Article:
Democrats have traditionally had at least a slight advantage over Republicans when it comes to being the party voters trust more to handle the economy. But President Joe Biden is deep underwater on that front in recent polls.
That’s crystal clear in a Monday poll from CNN and SSRS. According to their findings, "a majority of US adults say Biden’s policies have hurt the economy, and 8 in 10 say the government isn't doing enough to combat inflation.” Moreover, only 34 percent of respondents approve of his handling of the economy, while 66 percent disapprove. (Apparently nobody CNN asked was undecided this time around.)
What most Americans don’t seem to get is what it means for the federal government to “fight inflation.”
The political implications for the downward trend line of Biden’s numbers aren’t great. But what’s got to be frustrating for the White House is that so much of what’s being measured here is the country’s mood — which can be both fickle and resistant to any fixes the president has in his toolbox.
Let’s use the inflation question from this poll as a prime example. Respondents were asked: “Do you think the U.S. government is doing (too much), (too little), or the right amount to try to reduce inflation?” Eighty-one percent said “too little,” while 15 percent answered it’s doing just enough. (Another 4 percent responded “too much,” and I have follow-up questions for them.)
What most Americans don’t seem to get is what it means for the federal government to “fight inflation.” For that, we turn to another recent poll, this one released on April 30 by Axios and Ipsos. It found that 34 percent of respondents knew the Federal Reserve plays a role in fighting inflation. Encouragingly, 51 percent had heard the Fed had increased interest rates in March as part of its efforts to rein in price increases.
But here’s the bad news for Biden: The vast majority of Americans don’t know the Fed is independent of the White House. Respondents were asked to identify whether the statement “the President can order the Federal Reserve to address inflation” was true or false. Fifty-two percent didn’t know. Another 23 percent incorrectly said it was true.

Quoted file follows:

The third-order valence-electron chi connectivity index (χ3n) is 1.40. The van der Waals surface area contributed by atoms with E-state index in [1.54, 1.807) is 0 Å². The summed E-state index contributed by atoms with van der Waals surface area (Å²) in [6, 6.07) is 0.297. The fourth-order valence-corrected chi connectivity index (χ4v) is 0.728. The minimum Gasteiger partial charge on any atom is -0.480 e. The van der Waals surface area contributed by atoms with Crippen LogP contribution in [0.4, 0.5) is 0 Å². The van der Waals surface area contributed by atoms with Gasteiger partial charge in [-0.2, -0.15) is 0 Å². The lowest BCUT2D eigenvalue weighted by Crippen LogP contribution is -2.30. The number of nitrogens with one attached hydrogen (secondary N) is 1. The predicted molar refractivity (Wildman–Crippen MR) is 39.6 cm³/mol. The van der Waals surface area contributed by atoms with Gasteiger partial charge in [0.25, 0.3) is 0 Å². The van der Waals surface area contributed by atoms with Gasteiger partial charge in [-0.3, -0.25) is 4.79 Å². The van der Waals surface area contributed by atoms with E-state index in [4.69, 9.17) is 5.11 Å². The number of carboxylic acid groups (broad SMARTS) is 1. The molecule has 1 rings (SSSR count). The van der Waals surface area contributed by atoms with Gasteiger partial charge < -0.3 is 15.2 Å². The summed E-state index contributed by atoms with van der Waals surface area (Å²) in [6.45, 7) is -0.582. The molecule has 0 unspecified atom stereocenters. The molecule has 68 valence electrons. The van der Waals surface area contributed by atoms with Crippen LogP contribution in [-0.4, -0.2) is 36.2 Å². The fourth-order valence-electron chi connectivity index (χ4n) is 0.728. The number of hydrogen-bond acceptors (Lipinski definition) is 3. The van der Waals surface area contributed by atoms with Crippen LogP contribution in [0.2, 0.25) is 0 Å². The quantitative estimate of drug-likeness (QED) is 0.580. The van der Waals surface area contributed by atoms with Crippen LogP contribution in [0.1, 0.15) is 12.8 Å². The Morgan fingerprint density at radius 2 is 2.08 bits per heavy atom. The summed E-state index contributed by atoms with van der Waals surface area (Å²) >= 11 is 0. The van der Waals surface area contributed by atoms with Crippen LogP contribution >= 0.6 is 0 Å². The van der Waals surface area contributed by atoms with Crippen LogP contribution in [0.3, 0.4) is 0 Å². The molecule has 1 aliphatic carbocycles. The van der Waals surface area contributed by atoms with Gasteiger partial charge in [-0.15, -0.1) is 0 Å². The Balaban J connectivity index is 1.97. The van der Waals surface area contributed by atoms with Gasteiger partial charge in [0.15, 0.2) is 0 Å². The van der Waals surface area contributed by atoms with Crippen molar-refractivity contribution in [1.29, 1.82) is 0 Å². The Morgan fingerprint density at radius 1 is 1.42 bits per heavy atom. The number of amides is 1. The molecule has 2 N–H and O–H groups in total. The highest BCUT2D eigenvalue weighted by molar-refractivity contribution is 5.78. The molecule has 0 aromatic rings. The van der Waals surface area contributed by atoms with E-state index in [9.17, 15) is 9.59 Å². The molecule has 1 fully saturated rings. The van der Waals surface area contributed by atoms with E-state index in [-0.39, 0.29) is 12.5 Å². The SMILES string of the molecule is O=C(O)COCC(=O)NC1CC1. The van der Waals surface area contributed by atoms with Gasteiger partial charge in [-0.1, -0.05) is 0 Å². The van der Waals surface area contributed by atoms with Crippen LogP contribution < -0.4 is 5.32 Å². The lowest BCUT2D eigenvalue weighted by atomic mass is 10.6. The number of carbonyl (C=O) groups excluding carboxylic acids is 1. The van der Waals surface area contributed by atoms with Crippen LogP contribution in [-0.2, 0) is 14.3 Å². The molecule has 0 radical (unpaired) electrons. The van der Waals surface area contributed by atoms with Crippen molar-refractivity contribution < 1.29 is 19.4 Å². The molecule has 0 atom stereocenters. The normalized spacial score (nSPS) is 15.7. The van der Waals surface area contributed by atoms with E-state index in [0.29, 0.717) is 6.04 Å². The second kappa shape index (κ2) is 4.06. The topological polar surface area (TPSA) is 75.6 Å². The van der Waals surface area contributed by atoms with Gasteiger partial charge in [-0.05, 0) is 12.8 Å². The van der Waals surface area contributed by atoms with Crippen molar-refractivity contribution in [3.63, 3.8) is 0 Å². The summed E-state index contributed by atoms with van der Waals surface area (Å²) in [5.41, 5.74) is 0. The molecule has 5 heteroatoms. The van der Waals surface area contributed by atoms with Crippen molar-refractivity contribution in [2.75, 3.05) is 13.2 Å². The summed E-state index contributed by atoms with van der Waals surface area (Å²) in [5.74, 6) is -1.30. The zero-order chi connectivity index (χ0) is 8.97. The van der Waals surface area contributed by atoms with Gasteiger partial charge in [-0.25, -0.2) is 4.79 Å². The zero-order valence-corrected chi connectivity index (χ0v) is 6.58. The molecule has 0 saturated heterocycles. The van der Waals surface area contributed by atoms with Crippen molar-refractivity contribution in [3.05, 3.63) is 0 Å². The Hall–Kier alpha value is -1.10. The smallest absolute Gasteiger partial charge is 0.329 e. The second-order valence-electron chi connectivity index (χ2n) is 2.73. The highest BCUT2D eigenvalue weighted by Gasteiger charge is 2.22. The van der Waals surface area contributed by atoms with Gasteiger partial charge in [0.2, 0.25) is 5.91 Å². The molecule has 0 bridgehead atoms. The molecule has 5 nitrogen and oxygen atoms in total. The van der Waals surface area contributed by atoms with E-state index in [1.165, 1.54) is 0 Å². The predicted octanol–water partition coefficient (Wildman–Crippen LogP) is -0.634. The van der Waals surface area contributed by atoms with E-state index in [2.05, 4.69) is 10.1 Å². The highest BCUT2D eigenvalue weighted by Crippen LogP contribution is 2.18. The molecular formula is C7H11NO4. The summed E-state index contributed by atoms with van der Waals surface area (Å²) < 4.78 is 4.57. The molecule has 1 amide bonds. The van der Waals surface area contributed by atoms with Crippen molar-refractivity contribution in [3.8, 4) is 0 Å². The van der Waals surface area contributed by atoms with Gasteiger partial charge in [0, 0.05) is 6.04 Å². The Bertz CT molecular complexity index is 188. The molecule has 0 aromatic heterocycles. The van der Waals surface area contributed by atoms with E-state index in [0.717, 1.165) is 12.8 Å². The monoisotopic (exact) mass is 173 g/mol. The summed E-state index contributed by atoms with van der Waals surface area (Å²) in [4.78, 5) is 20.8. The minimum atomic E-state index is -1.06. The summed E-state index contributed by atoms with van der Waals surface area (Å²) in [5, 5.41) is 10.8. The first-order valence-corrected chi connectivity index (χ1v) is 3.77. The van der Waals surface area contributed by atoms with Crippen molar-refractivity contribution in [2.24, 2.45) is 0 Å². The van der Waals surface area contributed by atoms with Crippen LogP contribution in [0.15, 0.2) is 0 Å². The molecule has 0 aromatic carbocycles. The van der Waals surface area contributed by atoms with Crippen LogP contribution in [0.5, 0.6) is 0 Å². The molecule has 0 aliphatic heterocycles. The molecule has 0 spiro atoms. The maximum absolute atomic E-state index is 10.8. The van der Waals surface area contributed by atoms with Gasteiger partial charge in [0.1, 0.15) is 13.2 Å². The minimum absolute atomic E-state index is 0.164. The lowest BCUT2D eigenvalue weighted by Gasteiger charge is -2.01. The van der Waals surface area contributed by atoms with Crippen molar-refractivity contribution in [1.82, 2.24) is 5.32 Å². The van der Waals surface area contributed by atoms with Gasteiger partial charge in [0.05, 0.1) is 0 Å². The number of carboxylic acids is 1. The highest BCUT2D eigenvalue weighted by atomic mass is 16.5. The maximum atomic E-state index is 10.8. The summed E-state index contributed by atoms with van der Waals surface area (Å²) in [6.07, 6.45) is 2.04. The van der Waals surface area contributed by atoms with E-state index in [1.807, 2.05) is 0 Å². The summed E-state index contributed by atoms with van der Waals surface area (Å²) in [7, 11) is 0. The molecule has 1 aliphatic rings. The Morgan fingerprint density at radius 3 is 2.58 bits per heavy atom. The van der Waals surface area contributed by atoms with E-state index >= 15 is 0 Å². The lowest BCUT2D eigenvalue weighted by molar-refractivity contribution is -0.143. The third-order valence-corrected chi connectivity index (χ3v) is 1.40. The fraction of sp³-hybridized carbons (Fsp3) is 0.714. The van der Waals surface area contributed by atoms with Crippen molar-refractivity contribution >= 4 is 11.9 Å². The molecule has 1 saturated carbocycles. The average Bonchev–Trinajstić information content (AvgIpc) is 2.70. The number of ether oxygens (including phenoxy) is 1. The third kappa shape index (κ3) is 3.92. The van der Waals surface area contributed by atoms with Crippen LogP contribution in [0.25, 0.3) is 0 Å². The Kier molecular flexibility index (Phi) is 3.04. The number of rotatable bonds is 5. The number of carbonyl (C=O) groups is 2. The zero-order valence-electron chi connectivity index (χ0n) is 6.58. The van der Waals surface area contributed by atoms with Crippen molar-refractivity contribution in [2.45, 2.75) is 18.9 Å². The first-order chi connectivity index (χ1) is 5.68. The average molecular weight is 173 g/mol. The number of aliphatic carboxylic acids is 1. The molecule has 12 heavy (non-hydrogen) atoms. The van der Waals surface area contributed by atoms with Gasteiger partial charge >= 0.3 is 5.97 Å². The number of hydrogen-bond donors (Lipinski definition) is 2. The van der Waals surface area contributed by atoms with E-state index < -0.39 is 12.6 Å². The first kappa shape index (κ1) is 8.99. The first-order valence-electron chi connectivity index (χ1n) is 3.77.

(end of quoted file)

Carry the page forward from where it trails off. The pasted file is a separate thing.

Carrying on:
It's also not clear that Americans get what the Fed’s interest rate increases entail and what it hopes to achieve. Rate increases are meant to make it harder to borrow money, which in turn prompts saving by individuals and businesses instead of spending, cooling off an economy. What a cooler economy most likely means, though, is a rise in unemployment and a freeze in wage increases.
The Fed triggered a recession in the early 1980s to help finally get the inflation of the 1970s under control, kicking off the worst economic downturn since the Great Depression at the time. Most respondents in a CNBC survey of economists, fund managers and strategists believe the Fed’s upcoming moves will trigger a recession. It’s hard to imagine that’s what most of the 81 percent of Americans CNN surveyed have in mind as their preferred solution.
The alternative would be some kind of government action to actively set price ceilings for goods. Now, I’m not some kind of big-government skeptic, but the last few times the federal government has tried its hand at price controls, it hasn’t exactly gone smoothly. During World War II, amid shortages of goods and the threat of spiraling inflation as the government revved up the economy, the Roosevelt administration set up a system of consumer vouchers and a sprawling bureaucracy to keep prices artificially low. The backlash was intense.
Nearly 30 years later, the Nixon administration tried the same tactic to stop a surge in inflation. The first phase of the plan, a 90-day freeze on price and wage increases, was successful. The next phase, though, was deeply unpopular. When the program initially ended, the “stock market promptly plummeted and the rate of inflation exploded,” as the demand for goods had surged — much as we’ve seen demand for durable goods spike throughout the Covid-19 pandemic.
It's a real “damned if you do, damned if you don’t” spot that Biden is in.
A second attempt by the White House in 1973 to impose price controls happened at the same time OPEC slapped an oil embargo on the U.S. and other Western countries, driving up fuel prices. The combination made things much worse, similar to the energy cost increases that Russia’s war in Ukraine has created.
So let’s say the government did what voters wanted and addressed inflation. That would involve either having the Federal Reserve boost interest rates even further — which Biden can’t order it to do — and trigger a recession. Or it would involve Biden’s going the Roosevelt/Nixon route and setting up price controls, which would require an act of Congress to make possible and would give the GOP a new “creeping socialism” attack to trot out.
It's a real “damned if you do, damned if you don’t” spot that Biden is in, one that Jimmy Carter learned a president can’t explain his way out of. When the country is in a bad mood, it doesn’t matter that 8.3 million jobs have been filled or that America’s GDP grew 5.5 percent in 2021 after it dropped 3.4 percent the year before. There’s no policy cure for bad vibes that Biden can reach for here.